Scenes from metro-east PrideFest
This year, PrideFest was about celebrating.
“We can marry who we want to marry!” said Sarah Sowell during opening remarks at the PrideFest. The nationwide legislation allowing gay marriage passed just after last year’s PrideFest, so “we’re going to party like rock stars today because we can.”
The festive words kicked off the ninth annual PrideFest in Belleville, sponsored by Metro East Pride of Southwestern Illinois. The Gateway Mens Chorus started the musical entertainment, and was to be followed by The Next Best Thing and Middle Class Fashion, among others. A few hundred were at the drag show Saturday evening while a few vendors packed up; the festival was to wrap up at about 10 p.m.
Vendors at the fest were there to sell everything from candles to cars; there were also representatives from the Human Rights Campaign and Equality Illinois.
Among the advocacy groups was the Gay/Straight Alliance from Collinsville High School. Co-sponsor Cathy Kulucka, a special education English teacher, said the group sponsors several activities during the year including spirit days leading up to the National Day of Silence.
“The community takes a vow of silence – as a teacher that’s so hard to do but that’s kind of the point,” she said. The National Day of Silence protests harassment and discrimination against students who identify as lesbian, gay, bisexual and transgender.
Dumas, who is finishing credits to graduate from Collinsville High School, said the other Kahoks are more accepting of his sexuality than other schools he has attended. Until recently, he lived in the Detroit area. He was at PrideFest with the Collinsville High School Gay/Straight Alliance.
Evan Dumas, at PrideFest with the Collinsville group, identifies as pansexual, which he said means he is attracted to a person’s personality rather than a person’s sex. He is not bisexual.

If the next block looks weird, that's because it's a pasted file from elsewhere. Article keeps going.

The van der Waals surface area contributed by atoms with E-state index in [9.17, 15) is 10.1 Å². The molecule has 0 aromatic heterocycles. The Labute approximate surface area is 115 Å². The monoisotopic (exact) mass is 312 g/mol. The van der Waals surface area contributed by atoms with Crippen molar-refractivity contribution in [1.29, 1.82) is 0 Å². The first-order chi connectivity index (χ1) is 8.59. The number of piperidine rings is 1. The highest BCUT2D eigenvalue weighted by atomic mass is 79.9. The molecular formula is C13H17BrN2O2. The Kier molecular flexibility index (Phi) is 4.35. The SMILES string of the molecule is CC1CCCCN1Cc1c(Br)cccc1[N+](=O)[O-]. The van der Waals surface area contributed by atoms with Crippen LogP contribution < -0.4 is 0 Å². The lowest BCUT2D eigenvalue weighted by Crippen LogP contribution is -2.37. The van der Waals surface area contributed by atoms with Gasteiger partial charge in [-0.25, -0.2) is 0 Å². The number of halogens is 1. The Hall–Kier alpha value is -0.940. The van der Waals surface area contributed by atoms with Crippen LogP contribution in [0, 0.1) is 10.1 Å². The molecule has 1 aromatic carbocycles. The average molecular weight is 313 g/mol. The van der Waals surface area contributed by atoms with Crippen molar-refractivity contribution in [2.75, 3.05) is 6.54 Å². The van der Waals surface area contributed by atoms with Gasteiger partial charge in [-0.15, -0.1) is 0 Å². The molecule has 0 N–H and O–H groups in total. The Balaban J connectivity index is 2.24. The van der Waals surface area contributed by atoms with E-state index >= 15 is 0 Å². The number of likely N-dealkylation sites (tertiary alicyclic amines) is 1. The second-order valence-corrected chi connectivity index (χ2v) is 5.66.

Dumas, 19, said his experience of a few months at Collinsville High School was “more accepting” than some of his previous schools. Dumas recently moved to the metro-east with his family from the Detroit area.
“Some people can be very judgmental,” he said.
Co-sponsor Tiffany Droege said she sees the fight for acceptance changing.
“As a teacher observing, I feel like the fight has shifted from gay and lesbians, who I think are more accepted, to gender non-conforming and transgender,” she said.
Dumas said he didn’t know what big issue might be next for the LGBT community, but he is concerned that future legislation could take away his right to bear arms and thus protect himself.
He said he has felt threatened at times, but not physically.
“I identify as a guy,” he said.
Dumas doesn’t understand why “people are making such a big deal” about transgender people using a gendered bathroom.
“If they go by dude standards,” he said, then they should use male bathrooms, explaining that “dude standards” would be a person identifying as a male. Conversely, he thought “girl standards” should apply to those born male but identifying and appearing as female.
Sex and gender are two different things, a concept that sponsor Droege has had to explain before. Droege is a co-sponsor of the high school group and an English teacher at Collinsville.
Droege said the high school has two transgender students, and those students use “gender neutral” bathrooms that are single stall. She said the order from President Barack Obama mandating schools to have gender neutral bathrooms was “basically a press release.” Because Collinsville already allows the students to use a single-stall bathroom it had little effect on the school, but more binding legislation is warranted.
“I feel like we do a really good job mitigating the issues,” she said.
Another tough concept she’s had to explain has been “gender non-conforming,” which she says several students at Collinsville identify as.
“They don’t see gender as male or female,” she said. She said some gender non-conforming students will wear a dress one day and a suit another; others present themselves in a more androgynous manner. Then, there are the students that are still evolving.
“They don’t want to be either/or; they want to try on different hats. Some people say it’s just a phase –well, let them have it,” she said.
As for Dumas, it’s been a journey for him to get to the pansexual identity. He says he started off as straight before realizing it wasn’t for him; he then thought he might be bisexual. It was only the last year or so that he started comfortably identifying as pansexual.
“I find it easy being me right now,” he said.